The episode goes on to play with its visual style, as Daisy and Tim describe their respective desires for how the night will play out. Daisy’s are shown in snapshots, like scrap pictures in a photo album, whereas Tim’s are shown as sketches in a notebook, since he is an up-and-coming comic book illustrator. This is followed by a particularly clever transition shot, where Tim flips a coin to see whose plan will be followed, and the coin fans out into the coins that Tim has just slammed onto the table at the bar they end up going to. From that point forward, the direction grows zanier as the protagonists get drunker.
Slowly, we find out that the lead punk from the beginning of the episode ran into Tim in the bathroom and wanted to buy weed off of him, but Tim refused. We then see Daisy talking to Dwayne, a minor character who stole Tim’s last girlfriend, and who was shot in the balls with a paintball gun several episodes ago. It’s a good integration of this bit character, and he once again gets his just desserts by episode’s end. It’s soon revealed that Tim and Daisy were stopped by the punks outside the bar and forced to hand over their weed, but accidentally gave them Daisy’s oregano instead. This understandably pisses the kids off when they find out, explaining the situation that we found ourselves in at the beginning of this episode.
The climax plays out beautifully, with the scene that I so admired in the apartment paying off in a big way: Tim and Daisy were in fact reaching for guns like it seemed before the shot cut at the beginning, but fake guns. They have the episode’s second fake gun fight (once again directed like something straight out of a high-budget action flick) with the punks, and leave them lying “dead” in the street. It’s a hilarious moment, but it’s made all the more hilarious by the how seriously it’s taken with regards to the visuals. In the end, it’s the attention to detail that makes Spaced such a phenomenal show.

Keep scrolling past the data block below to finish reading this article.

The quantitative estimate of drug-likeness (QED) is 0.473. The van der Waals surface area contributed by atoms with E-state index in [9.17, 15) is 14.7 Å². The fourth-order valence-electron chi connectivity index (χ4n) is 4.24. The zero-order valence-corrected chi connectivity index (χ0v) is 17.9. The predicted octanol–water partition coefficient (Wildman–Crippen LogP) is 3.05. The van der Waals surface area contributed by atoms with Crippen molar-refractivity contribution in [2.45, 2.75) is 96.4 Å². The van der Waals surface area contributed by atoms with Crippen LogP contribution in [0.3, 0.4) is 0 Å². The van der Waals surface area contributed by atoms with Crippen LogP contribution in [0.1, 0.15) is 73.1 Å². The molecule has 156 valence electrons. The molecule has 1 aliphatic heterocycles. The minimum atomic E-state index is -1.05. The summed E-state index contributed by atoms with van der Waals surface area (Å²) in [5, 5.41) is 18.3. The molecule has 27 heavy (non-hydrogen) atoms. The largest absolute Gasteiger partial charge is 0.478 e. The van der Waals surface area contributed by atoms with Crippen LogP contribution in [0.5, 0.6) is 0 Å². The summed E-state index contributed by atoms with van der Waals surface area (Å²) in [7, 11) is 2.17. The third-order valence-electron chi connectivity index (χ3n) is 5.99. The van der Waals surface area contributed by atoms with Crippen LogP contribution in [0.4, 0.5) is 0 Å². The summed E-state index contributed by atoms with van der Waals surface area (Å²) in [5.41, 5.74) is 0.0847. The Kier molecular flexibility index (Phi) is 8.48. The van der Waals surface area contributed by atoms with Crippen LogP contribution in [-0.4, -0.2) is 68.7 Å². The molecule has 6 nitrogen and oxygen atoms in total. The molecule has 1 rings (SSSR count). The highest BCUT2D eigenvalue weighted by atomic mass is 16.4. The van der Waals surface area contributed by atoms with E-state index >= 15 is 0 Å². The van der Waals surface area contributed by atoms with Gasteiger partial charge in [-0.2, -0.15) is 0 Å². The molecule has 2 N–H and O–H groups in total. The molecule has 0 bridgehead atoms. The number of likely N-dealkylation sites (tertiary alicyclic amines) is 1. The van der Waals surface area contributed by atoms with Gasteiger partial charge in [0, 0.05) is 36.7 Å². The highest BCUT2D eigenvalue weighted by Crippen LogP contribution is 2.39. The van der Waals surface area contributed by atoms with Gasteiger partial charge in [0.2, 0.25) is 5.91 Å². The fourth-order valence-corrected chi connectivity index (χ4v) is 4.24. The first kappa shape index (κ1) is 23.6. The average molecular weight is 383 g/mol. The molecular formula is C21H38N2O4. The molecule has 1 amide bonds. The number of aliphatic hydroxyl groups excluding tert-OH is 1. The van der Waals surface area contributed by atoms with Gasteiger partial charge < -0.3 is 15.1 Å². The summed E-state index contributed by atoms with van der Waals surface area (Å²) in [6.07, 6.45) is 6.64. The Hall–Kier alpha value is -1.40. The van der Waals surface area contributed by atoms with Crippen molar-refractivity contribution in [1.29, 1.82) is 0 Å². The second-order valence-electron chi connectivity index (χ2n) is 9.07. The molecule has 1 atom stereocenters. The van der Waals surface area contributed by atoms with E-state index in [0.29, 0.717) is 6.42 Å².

If there’s one gripe to have with this episode, it’s that the four supporting stars (Mike, Brian, the landlady Marsha, and Daisy’s fashion-obsessed best friend, Twist) are almost not used at all. Twist isn’t even in the episode, save for a disturbing cubist painting of her that Brian has in his apartment. And Marsha also gets little play, other than a flashback Daisy has of a conversation with her that fills in Marsha’s tragic backstory a little bit. Mike and Brian at least get an adventure of their own, wandering the night searching for Colin, Daisy’s dog, who escaped out the front door. As viewers, though, we really only see them leave and come back, so they don’t factor into the outcome of the plot. Despite this squandering of the supporting talent, this episode is bolstered by Tim and Daisy’s relationship, which is entertaining to watch and see hints of its development towards the end.
The credits roll over Tim, Daisy, Mike, and Brian spacing out on the couch, having unbeknownst to them consumed a serving of Daisy’s stew dosed with Tim’s weed rather than oregano. It’s a charming ending, and it’s emblematic of the show’s relaxed tone. Overall, “Gone” does a great job letting its leads shine and exhibiting the narrative and tonal flexibility of this show. Too bad it only had fourteen episode in which to flex.